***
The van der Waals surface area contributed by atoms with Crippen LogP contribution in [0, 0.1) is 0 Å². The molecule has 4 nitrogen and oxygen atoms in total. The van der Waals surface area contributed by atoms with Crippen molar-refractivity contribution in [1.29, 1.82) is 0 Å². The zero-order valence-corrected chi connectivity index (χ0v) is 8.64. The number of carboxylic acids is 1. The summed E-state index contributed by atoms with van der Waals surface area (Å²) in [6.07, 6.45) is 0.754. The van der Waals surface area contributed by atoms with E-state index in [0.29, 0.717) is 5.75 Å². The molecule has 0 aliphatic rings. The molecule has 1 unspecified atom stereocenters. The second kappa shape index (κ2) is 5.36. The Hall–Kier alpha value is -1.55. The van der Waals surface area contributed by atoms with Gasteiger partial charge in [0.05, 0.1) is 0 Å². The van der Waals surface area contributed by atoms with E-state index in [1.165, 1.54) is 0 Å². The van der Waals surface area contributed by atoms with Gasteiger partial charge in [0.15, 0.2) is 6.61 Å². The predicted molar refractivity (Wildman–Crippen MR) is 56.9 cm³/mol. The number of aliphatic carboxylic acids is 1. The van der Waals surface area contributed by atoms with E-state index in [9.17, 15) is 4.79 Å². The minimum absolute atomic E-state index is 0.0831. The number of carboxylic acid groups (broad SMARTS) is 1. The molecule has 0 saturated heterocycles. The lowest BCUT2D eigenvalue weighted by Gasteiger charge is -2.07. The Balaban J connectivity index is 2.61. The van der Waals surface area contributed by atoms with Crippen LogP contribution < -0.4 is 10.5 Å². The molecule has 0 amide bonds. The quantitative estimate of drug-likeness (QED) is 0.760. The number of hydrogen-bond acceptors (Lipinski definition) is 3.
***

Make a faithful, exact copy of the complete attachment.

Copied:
The van der Waals surface area contributed by atoms with Crippen LogP contribution in [0, 0.1) is 0 Å². The molecule has 4 nitrogen and oxygen atoms in total. The van der Waals surface area contributed by atoms with Crippen molar-refractivity contribution in [1.29, 1.82) is 0 Å². The zero-order valence-corrected chi connectivity index (χ0v) is 8.64. The number of carboxylic acids is 1. The summed E-state index contributed by atoms with van der Waals surface area (Å²) in [6.07, 6.45) is 0.754. The van der Waals surface area contributed by atoms with E-state index in [0.29, 0.717) is 5.75 Å². The molecule has 0 aliphatic rings. The molecule has 1 unspecified atom stereocenters. The second kappa shape index (κ2) is 5.36. The Hall–Kier alpha value is -1.55. The van der Waals surface area contributed by atoms with Gasteiger partial charge in [0.05, 0.1) is 0 Å². The van der Waals surface area contributed by atoms with E-state index in [1.165, 1.54) is 0 Å². The van der Waals surface area contributed by atoms with Gasteiger partial charge in [0.15, 0.2) is 6.61 Å². The predicted molar refractivity (Wildman–Crippen MR) is 56.9 cm³/mol. The number of aliphatic carboxylic acids is 1. The van der Waals surface area contributed by atoms with E-state index in [9.17, 15) is 4.79 Å². The minimum absolute atomic E-state index is 0.0831. The number of carboxylic acid groups (broad SMARTS) is 1. The molecule has 0 saturated heterocycles. The lowest BCUT2D eigenvalue weighted by Gasteiger charge is -2.07. The Balaban J connectivity index is 2.61. The van der Waals surface area contributed by atoms with Crippen LogP contribution < -0.4 is 10.5 Å². The molecule has 0 amide bonds. The quantitative estimate of drug-likeness (QED) is 0.760. The number of hydrogen-bond acceptors (Lipinski definition) is 3.